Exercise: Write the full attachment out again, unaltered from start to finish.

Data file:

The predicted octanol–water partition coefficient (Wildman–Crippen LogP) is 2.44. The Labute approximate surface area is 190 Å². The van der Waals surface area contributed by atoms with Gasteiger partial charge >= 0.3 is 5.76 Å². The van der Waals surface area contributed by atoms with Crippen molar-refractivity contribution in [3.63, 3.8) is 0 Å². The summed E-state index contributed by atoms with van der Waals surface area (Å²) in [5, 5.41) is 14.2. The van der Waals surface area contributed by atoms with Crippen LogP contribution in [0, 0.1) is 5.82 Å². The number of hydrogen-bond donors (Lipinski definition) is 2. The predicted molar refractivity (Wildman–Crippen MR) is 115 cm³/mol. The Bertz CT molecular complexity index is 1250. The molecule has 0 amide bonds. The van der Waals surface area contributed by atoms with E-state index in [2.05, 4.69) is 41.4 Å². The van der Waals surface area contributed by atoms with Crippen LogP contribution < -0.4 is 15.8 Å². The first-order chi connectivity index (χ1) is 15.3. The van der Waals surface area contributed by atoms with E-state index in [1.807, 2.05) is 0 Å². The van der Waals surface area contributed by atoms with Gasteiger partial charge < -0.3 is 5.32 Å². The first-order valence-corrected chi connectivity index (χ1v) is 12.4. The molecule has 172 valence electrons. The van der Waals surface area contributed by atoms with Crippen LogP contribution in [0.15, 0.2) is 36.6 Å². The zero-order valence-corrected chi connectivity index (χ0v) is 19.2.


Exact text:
The predicted octanol–water partition coefficient (Wildman–Crippen LogP) is 2.44. The Labute approximate surface area is 190 Å². The van der Waals surface area contributed by atoms with Gasteiger partial charge >= 0.3 is 5.76 Å². The van der Waals surface area contributed by atoms with Crippen molar-refractivity contribution in [3.63, 3.8) is 0 Å². The summed E-state index contributed by atoms with van der Waals surface area (Å²) in [5, 5.41) is 14.2. The van der Waals surface area contributed by atoms with Crippen LogP contribution in [0, 0.1) is 5.82 Å². The number of hydrogen-bond donors (Lipinski definition) is 2. The predicted molar refractivity (Wildman–Crippen MR) is 115 cm³/mol. The Bertz CT molecular complexity index is 1250. The molecule has 0 amide bonds. The van der Waals surface area contributed by atoms with E-state index in [2.05, 4.69) is 41.4 Å². The van der Waals surface area contributed by atoms with Crippen LogP contribution < -0.4 is 15.8 Å². The first-order chi connectivity index (χ1) is 15.3. The van der Waals surface area contributed by atoms with E-state index in [1.807, 2.05) is 0 Å². The van der Waals surface area contributed by atoms with Gasteiger partial charge < -0.3 is 5.32 Å². The first-order valence-corrected chi connectivity index (χ1v) is 12.4. The molecule has 172 valence electrons. The van der Waals surface area contributed by atoms with Crippen LogP contribution in [0.15, 0.2) is 36.6 Å². The zero-order valence-corrected chi connectivity index (χ0v) is 19.2.